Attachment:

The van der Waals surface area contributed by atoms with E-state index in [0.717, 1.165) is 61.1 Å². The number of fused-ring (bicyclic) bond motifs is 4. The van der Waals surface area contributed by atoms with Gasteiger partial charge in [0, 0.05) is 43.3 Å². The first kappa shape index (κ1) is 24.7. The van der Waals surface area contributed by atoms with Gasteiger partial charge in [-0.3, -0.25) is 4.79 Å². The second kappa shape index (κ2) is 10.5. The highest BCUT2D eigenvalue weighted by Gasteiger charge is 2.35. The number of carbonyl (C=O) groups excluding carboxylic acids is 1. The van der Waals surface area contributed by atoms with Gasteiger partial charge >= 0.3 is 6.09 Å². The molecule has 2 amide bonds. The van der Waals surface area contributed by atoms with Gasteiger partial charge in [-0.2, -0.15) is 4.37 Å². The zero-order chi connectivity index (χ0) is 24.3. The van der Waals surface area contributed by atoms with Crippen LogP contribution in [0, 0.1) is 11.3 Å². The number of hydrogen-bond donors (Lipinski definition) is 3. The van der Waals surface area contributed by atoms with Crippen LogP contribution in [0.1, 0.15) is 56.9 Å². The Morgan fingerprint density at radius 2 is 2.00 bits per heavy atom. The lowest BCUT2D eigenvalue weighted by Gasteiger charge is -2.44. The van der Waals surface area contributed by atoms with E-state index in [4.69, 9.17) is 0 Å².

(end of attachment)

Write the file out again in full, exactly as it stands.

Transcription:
The van der Waals surface area contributed by atoms with E-state index in [0.717, 1.165) is 61.1 Å². The number of fused-ring (bicyclic) bond motifs is 4. The van der Waals surface area contributed by atoms with Gasteiger partial charge in [0, 0.05) is 43.3 Å². The first kappa shape index (κ1) is 24.7. The van der Waals surface area contributed by atoms with Gasteiger partial charge in [-0.3, -0.25) is 4.79 Å². The second kappa shape index (κ2) is 10.5. The highest BCUT2D eigenvalue weighted by Gasteiger charge is 2.35. The number of carbonyl (C=O) groups excluding carboxylic acids is 1. The van der Waals surface area contributed by atoms with Gasteiger partial charge >= 0.3 is 6.09 Å². The molecule has 2 amide bonds. The van der Waals surface area contributed by atoms with Gasteiger partial charge in [-0.2, -0.15) is 4.37 Å². The zero-order chi connectivity index (χ0) is 24.3. The van der Waals surface area contributed by atoms with Crippen LogP contribution in [0, 0.1) is 11.3 Å². The number of hydrogen-bond donors (Lipinski definition) is 3. The van der Waals surface area contributed by atoms with Crippen LogP contribution in [0.1, 0.15) is 56.9 Å². The Morgan fingerprint density at radius 2 is 2.00 bits per heavy atom. The lowest BCUT2D eigenvalue weighted by Gasteiger charge is -2.44. The van der Waals surface area contributed by atoms with E-state index in [4.69, 9.17) is 0 Å².